Featured Principal Investigator: Heather Enloe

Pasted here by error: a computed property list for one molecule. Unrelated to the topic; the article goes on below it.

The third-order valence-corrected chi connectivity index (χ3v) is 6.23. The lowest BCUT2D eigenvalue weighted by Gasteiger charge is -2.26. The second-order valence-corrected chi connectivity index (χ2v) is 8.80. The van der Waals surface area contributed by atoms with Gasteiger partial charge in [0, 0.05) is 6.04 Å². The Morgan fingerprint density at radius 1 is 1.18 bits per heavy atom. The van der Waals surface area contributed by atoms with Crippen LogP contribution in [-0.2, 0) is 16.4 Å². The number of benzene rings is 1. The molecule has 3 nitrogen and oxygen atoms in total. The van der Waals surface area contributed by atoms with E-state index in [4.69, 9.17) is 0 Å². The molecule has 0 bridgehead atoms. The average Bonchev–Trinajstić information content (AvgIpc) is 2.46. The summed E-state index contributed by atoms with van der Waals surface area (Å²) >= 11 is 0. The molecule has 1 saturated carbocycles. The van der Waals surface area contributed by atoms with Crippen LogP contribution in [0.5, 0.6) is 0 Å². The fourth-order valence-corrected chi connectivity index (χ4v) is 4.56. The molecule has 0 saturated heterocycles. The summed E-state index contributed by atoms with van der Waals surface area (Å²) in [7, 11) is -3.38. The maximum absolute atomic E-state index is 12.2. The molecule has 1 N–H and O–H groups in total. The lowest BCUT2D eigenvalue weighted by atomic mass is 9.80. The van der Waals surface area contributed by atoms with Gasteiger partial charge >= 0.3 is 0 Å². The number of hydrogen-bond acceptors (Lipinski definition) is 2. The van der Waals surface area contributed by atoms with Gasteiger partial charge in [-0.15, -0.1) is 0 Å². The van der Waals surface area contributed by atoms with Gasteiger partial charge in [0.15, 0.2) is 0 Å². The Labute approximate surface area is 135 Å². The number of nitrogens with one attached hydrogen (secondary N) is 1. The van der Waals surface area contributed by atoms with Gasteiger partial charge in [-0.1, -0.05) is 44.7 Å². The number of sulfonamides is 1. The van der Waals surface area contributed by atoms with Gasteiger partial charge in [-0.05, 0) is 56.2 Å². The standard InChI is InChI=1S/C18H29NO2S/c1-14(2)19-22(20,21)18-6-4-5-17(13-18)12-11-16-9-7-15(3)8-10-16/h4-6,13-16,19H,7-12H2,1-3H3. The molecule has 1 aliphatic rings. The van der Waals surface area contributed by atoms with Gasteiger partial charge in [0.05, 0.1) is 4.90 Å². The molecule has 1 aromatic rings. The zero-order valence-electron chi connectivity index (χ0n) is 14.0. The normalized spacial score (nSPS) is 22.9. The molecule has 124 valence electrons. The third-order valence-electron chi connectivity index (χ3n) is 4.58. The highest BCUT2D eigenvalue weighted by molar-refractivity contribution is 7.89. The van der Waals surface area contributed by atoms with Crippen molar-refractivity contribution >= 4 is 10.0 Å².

Dr. Heather Enloe recently graduated from the School of Forestry and Wildlife Sciences and will be working at the University of Florida in 2015. She started in 2009 on an urbanization project supported by both the CESURI and the US Forest Service. Her research focused on the impacts of urbanization on carbon and nitrogen cycling in the Florida panhandle. There is a concern that alterations to the soil abiotic and biotic environment (i.e. higher temperatures, increased carbon dioxide, increased presence of exotic species, N deposition) from urbanization may alter carbon and nitrogen storage in soils as well as nitrogen availability to plants. One of the major findings from this research indicate that unmanaged forest fragments within the city, i.e. “urban forests”, have two times the amount of plant available nitrogen in their surface soil compared to forests in rural areas. Urbanization appears to stimulate soil microbial biomass and activity and this may be influencing the soil nitrogen mineralization rates in the forest sites.